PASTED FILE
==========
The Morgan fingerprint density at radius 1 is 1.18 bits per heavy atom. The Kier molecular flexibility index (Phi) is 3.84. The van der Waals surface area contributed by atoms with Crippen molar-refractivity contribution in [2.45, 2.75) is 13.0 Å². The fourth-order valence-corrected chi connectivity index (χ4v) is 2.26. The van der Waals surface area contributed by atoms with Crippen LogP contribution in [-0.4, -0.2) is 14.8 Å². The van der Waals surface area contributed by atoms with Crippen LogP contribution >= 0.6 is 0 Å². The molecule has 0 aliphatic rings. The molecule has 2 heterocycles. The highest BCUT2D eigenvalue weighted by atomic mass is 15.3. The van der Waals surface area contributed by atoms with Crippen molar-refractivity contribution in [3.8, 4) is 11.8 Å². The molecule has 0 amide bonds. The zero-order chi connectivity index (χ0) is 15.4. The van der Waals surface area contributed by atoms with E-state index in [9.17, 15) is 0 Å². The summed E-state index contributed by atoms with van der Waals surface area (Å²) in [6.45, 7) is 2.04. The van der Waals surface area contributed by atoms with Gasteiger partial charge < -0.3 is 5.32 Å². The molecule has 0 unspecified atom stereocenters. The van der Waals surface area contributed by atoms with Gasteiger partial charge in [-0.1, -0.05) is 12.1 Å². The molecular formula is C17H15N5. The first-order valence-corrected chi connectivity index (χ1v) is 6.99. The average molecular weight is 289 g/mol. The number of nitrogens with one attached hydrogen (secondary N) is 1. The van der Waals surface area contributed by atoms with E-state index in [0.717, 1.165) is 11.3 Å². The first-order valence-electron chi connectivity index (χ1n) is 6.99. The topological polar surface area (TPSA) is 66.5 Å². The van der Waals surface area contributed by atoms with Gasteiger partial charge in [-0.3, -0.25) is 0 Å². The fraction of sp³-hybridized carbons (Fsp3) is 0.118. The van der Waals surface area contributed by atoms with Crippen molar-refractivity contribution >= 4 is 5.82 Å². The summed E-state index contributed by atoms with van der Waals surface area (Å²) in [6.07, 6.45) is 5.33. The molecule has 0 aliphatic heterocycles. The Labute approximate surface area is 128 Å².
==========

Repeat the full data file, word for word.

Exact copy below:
The Morgan fingerprint density at radius 1 is 1.18 bits per heavy atom. The Kier molecular flexibility index (Phi) is 3.84. The van der Waals surface area contributed by atoms with Crippen molar-refractivity contribution in [2.45, 2.75) is 13.0 Å². The fourth-order valence-corrected chi connectivity index (χ4v) is 2.26. The van der Waals surface area contributed by atoms with Crippen LogP contribution in [-0.4, -0.2) is 14.8 Å². The van der Waals surface area contributed by atoms with Crippen LogP contribution >= 0.6 is 0 Å². The molecule has 0 aliphatic rings. The molecule has 2 heterocycles. The highest BCUT2D eigenvalue weighted by atomic mass is 15.3. The van der Waals surface area contributed by atoms with Crippen molar-refractivity contribution in [3.8, 4) is 11.8 Å². The molecule has 0 amide bonds. The zero-order chi connectivity index (χ0) is 15.4. The van der Waals surface area contributed by atoms with E-state index in [9.17, 15) is 0 Å². The summed E-state index contributed by atoms with van der Waals surface area (Å²) in [6.45, 7) is 2.04. The van der Waals surface area contributed by atoms with Gasteiger partial charge < -0.3 is 5.32 Å². The molecule has 0 unspecified atom stereocenters. The van der Waals surface area contributed by atoms with Gasteiger partial charge in [-0.1, -0.05) is 12.1 Å². The molecular formula is C17H15N5. The first-order valence-corrected chi connectivity index (χ1v) is 6.99. The average molecular weight is 289 g/mol. The number of nitrogens with one attached hydrogen (secondary N) is 1. The van der Waals surface area contributed by atoms with E-state index in [0.717, 1.165) is 11.3 Å². The first-order valence-electron chi connectivity index (χ1n) is 6.99. The topological polar surface area (TPSA) is 66.5 Å². The van der Waals surface area contributed by atoms with Gasteiger partial charge in [-0.3, -0.25) is 0 Å². The fraction of sp³-hybridized carbons (Fsp3) is 0.118. The van der Waals surface area contributed by atoms with Crippen molar-refractivity contribution >= 4 is 5.82 Å². The summed E-state index contributed by atoms with van der Waals surface area (Å²) in [6.07, 6.45) is 5.33. The molecule has 0 aliphatic heterocycles. The Labute approximate surface area is 128 Å².